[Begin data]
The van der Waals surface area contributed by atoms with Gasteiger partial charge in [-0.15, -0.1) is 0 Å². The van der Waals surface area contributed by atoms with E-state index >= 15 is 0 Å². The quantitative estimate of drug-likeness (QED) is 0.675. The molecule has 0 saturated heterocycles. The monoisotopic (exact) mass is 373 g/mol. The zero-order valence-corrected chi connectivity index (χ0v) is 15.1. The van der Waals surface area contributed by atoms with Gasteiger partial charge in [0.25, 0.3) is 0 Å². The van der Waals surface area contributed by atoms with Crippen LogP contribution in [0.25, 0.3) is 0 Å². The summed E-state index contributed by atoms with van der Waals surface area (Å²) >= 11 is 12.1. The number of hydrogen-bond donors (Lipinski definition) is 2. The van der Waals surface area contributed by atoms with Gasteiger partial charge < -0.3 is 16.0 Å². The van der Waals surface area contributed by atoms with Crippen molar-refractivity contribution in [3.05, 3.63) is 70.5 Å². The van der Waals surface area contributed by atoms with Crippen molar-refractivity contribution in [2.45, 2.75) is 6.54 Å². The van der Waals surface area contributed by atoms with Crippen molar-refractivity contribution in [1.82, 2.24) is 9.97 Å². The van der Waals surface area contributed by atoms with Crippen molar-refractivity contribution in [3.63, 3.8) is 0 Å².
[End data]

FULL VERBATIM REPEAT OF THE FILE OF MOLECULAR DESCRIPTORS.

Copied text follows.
The van der Waals surface area contributed by atoms with Gasteiger partial charge in [-0.15, -0.1) is 0 Å². The van der Waals surface area contributed by atoms with E-state index >= 15 is 0 Å². The quantitative estimate of drug-likeness (QED) is 0.675. The molecule has 0 saturated heterocycles. The monoisotopic (exact) mass is 373 g/mol. The zero-order valence-corrected chi connectivity index (χ0v) is 15.1. The van der Waals surface area contributed by atoms with Gasteiger partial charge in [0.25, 0.3) is 0 Å². The van der Waals surface area contributed by atoms with Crippen LogP contribution in [0.25, 0.3) is 0 Å². The summed E-state index contributed by atoms with van der Waals surface area (Å²) >= 11 is 12.1. The number of hydrogen-bond donors (Lipinski definition) is 2. The van der Waals surface area contributed by atoms with Gasteiger partial charge < -0.3 is 16.0 Å². The van der Waals surface area contributed by atoms with Crippen molar-refractivity contribution in [3.05, 3.63) is 70.5 Å². The van der Waals surface area contributed by atoms with Crippen molar-refractivity contribution in [2.45, 2.75) is 6.54 Å². The van der Waals surface area contributed by atoms with Crippen molar-refractivity contribution in [1.82, 2.24) is 9.97 Å². The van der Waals surface area contributed by atoms with Crippen molar-refractivity contribution in [3.63, 3.8) is 0 Å².